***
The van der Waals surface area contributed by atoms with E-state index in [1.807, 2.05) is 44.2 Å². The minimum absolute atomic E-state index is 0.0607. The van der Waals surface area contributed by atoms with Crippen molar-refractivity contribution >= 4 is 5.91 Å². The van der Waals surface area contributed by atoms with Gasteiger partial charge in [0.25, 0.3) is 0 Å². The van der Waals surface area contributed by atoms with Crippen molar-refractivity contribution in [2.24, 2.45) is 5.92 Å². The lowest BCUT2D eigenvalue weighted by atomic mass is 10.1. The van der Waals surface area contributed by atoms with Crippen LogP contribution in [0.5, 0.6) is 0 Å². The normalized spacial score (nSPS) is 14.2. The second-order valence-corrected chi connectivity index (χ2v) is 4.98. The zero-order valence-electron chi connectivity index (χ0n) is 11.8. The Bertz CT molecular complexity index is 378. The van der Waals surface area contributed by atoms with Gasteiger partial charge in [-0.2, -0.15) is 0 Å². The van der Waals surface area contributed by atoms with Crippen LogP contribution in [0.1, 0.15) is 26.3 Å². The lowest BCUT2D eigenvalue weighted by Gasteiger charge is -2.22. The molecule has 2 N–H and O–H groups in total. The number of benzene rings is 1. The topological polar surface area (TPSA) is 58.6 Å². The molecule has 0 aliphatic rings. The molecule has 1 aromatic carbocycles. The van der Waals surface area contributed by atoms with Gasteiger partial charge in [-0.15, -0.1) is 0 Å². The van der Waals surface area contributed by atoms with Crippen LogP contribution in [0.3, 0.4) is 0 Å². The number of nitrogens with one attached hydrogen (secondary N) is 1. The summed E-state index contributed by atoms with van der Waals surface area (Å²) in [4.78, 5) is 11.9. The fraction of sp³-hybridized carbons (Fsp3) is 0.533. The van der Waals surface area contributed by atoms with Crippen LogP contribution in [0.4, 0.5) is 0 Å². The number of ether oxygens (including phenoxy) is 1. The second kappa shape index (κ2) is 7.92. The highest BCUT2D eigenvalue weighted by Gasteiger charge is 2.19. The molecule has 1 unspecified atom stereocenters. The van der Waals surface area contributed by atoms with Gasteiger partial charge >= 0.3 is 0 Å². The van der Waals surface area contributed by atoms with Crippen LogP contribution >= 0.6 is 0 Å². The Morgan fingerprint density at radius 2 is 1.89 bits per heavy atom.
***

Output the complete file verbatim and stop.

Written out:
The van der Waals surface area contributed by atoms with E-state index in [1.807, 2.05) is 44.2 Å². The minimum absolute atomic E-state index is 0.0607. The van der Waals surface area contributed by atoms with Crippen molar-refractivity contribution >= 4 is 5.91 Å². The van der Waals surface area contributed by atoms with Gasteiger partial charge in [0.25, 0.3) is 0 Å². The van der Waals surface area contributed by atoms with Crippen molar-refractivity contribution in [2.24, 2.45) is 5.92 Å². The lowest BCUT2D eigenvalue weighted by atomic mass is 10.1. The van der Waals surface area contributed by atoms with Crippen LogP contribution in [0.5, 0.6) is 0 Å². The normalized spacial score (nSPS) is 14.2. The second-order valence-corrected chi connectivity index (χ2v) is 4.98. The zero-order valence-electron chi connectivity index (χ0n) is 11.8. The Bertz CT molecular complexity index is 378. The van der Waals surface area contributed by atoms with Gasteiger partial charge in [-0.2, -0.15) is 0 Å². The van der Waals surface area contributed by atoms with Crippen LogP contribution in [0.1, 0.15) is 26.3 Å². The lowest BCUT2D eigenvalue weighted by Gasteiger charge is -2.22. The molecule has 2 N–H and O–H groups in total. The number of benzene rings is 1. The topological polar surface area (TPSA) is 58.6 Å². The molecule has 0 aliphatic rings. The molecule has 1 aromatic carbocycles. The van der Waals surface area contributed by atoms with Gasteiger partial charge in [-0.15, -0.1) is 0 Å². The van der Waals surface area contributed by atoms with Crippen LogP contribution in [0.3, 0.4) is 0 Å². The number of nitrogens with one attached hydrogen (secondary N) is 1. The summed E-state index contributed by atoms with van der Waals surface area (Å²) in [4.78, 5) is 11.9. The fraction of sp³-hybridized carbons (Fsp3) is 0.533. The van der Waals surface area contributed by atoms with Crippen LogP contribution in [0.4, 0.5) is 0 Å². The number of ether oxygens (including phenoxy) is 1. The second kappa shape index (κ2) is 7.92. The highest BCUT2D eigenvalue weighted by Gasteiger charge is 2.19. The molecule has 1 unspecified atom stereocenters. The van der Waals surface area contributed by atoms with Gasteiger partial charge >= 0.3 is 0 Å². The van der Waals surface area contributed by atoms with Crippen LogP contribution >= 0.6 is 0 Å². The Morgan fingerprint density at radius 2 is 1.89 bits per heavy atom.